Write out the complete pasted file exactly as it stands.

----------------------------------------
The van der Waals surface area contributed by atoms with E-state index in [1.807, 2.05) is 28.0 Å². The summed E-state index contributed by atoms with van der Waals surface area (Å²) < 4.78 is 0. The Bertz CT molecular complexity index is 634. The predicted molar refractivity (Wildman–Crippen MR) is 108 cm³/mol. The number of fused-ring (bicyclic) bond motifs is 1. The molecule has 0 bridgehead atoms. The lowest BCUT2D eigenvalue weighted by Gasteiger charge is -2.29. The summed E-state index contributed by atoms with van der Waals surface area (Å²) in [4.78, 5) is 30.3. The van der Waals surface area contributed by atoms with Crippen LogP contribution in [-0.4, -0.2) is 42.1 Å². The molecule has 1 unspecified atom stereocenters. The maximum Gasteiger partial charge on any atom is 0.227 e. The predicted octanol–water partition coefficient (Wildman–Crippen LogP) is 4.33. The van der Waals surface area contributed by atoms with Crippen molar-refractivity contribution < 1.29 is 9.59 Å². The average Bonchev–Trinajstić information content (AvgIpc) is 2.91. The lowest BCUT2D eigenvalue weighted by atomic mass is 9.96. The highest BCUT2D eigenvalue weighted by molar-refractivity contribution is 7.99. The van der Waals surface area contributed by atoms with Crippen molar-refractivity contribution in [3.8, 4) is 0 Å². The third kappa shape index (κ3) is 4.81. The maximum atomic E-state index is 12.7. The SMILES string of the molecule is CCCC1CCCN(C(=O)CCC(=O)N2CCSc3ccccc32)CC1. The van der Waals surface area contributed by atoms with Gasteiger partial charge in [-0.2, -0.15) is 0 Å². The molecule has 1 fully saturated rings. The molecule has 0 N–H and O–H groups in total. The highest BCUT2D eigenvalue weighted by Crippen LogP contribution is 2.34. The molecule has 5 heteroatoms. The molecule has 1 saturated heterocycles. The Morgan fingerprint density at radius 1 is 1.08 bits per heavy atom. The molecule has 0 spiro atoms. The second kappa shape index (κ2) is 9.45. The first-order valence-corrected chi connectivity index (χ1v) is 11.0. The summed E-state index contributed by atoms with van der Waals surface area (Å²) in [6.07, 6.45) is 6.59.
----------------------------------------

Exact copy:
The van der Waals surface area contributed by atoms with E-state index in [1.807, 2.05) is 28.0 Å². The summed E-state index contributed by atoms with van der Waals surface area (Å²) < 4.78 is 0. The Bertz CT molecular complexity index is 634. The predicted molar refractivity (Wildman–Crippen MR) is 108 cm³/mol. The number of fused-ring (bicyclic) bond motifs is 1. The molecule has 0 bridgehead atoms. The lowest BCUT2D eigenvalue weighted by Gasteiger charge is -2.29. The summed E-state index contributed by atoms with van der Waals surface area (Å²) in [4.78, 5) is 30.3. The van der Waals surface area contributed by atoms with Crippen LogP contribution in [-0.4, -0.2) is 42.1 Å². The molecule has 1 unspecified atom stereocenters. The maximum Gasteiger partial charge on any atom is 0.227 e. The predicted octanol–water partition coefficient (Wildman–Crippen LogP) is 4.33. The van der Waals surface area contributed by atoms with Crippen molar-refractivity contribution < 1.29 is 9.59 Å². The average Bonchev–Trinajstić information content (AvgIpc) is 2.91. The lowest BCUT2D eigenvalue weighted by atomic mass is 9.96. The highest BCUT2D eigenvalue weighted by molar-refractivity contribution is 7.99. The van der Waals surface area contributed by atoms with Crippen molar-refractivity contribution in [3.8, 4) is 0 Å². The third kappa shape index (κ3) is 4.81. The maximum atomic E-state index is 12.7. The SMILES string of the molecule is CCCC1CCCN(C(=O)CCC(=O)N2CCSc3ccccc32)CC1. The van der Waals surface area contributed by atoms with Gasteiger partial charge in [-0.2, -0.15) is 0 Å². The molecule has 1 fully saturated rings. The molecule has 0 N–H and O–H groups in total. The highest BCUT2D eigenvalue weighted by Crippen LogP contribution is 2.34. The molecule has 5 heteroatoms. The molecule has 1 saturated heterocycles. The Morgan fingerprint density at radius 1 is 1.08 bits per heavy atom. The molecule has 0 spiro atoms. The second kappa shape index (κ2) is 9.45. The first-order valence-corrected chi connectivity index (χ1v) is 11.0. The summed E-state index contributed by atoms with van der Waals surface area (Å²) in [6.07, 6.45) is 6.59.